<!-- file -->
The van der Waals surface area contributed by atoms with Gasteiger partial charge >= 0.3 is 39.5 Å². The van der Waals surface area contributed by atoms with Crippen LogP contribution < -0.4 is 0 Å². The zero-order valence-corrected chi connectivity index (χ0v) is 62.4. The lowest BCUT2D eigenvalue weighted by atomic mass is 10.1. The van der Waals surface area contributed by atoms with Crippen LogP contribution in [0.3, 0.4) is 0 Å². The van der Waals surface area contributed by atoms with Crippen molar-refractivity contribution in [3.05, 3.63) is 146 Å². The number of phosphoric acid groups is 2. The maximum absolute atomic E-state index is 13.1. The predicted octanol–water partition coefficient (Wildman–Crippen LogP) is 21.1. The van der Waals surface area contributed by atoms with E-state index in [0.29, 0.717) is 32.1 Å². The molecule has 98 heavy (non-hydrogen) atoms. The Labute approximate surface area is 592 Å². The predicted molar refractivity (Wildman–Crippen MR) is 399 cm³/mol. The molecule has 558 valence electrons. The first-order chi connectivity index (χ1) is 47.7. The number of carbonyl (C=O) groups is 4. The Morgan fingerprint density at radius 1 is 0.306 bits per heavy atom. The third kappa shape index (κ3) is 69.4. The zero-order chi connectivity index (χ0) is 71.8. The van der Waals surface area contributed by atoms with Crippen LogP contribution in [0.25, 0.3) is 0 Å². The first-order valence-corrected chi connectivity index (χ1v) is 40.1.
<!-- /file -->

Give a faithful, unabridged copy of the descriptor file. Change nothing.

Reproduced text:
The van der Waals surface area contributed by atoms with Gasteiger partial charge >= 0.3 is 39.5 Å². The van der Waals surface area contributed by atoms with Crippen LogP contribution < -0.4 is 0 Å². The zero-order valence-corrected chi connectivity index (χ0v) is 62.4. The lowest BCUT2D eigenvalue weighted by atomic mass is 10.1. The van der Waals surface area contributed by atoms with Crippen LogP contribution in [0.3, 0.4) is 0 Å². The van der Waals surface area contributed by atoms with Crippen molar-refractivity contribution in [3.05, 3.63) is 146 Å². The number of phosphoric acid groups is 2. The maximum absolute atomic E-state index is 13.1. The predicted octanol–water partition coefficient (Wildman–Crippen LogP) is 21.1. The van der Waals surface area contributed by atoms with E-state index in [0.29, 0.717) is 32.1 Å². The molecule has 98 heavy (non-hydrogen) atoms. The Labute approximate surface area is 592 Å². The predicted molar refractivity (Wildman–Crippen MR) is 399 cm³/mol. The molecule has 558 valence electrons. The first-order chi connectivity index (χ1) is 47.7. The number of carbonyl (C=O) groups is 4. The Morgan fingerprint density at radius 1 is 0.306 bits per heavy atom. The third kappa shape index (κ3) is 69.4. The zero-order chi connectivity index (χ0) is 71.8. The van der Waals surface area contributed by atoms with Crippen LogP contribution in [0.25, 0.3) is 0 Å². The first-order valence-corrected chi connectivity index (χ1v) is 40.1.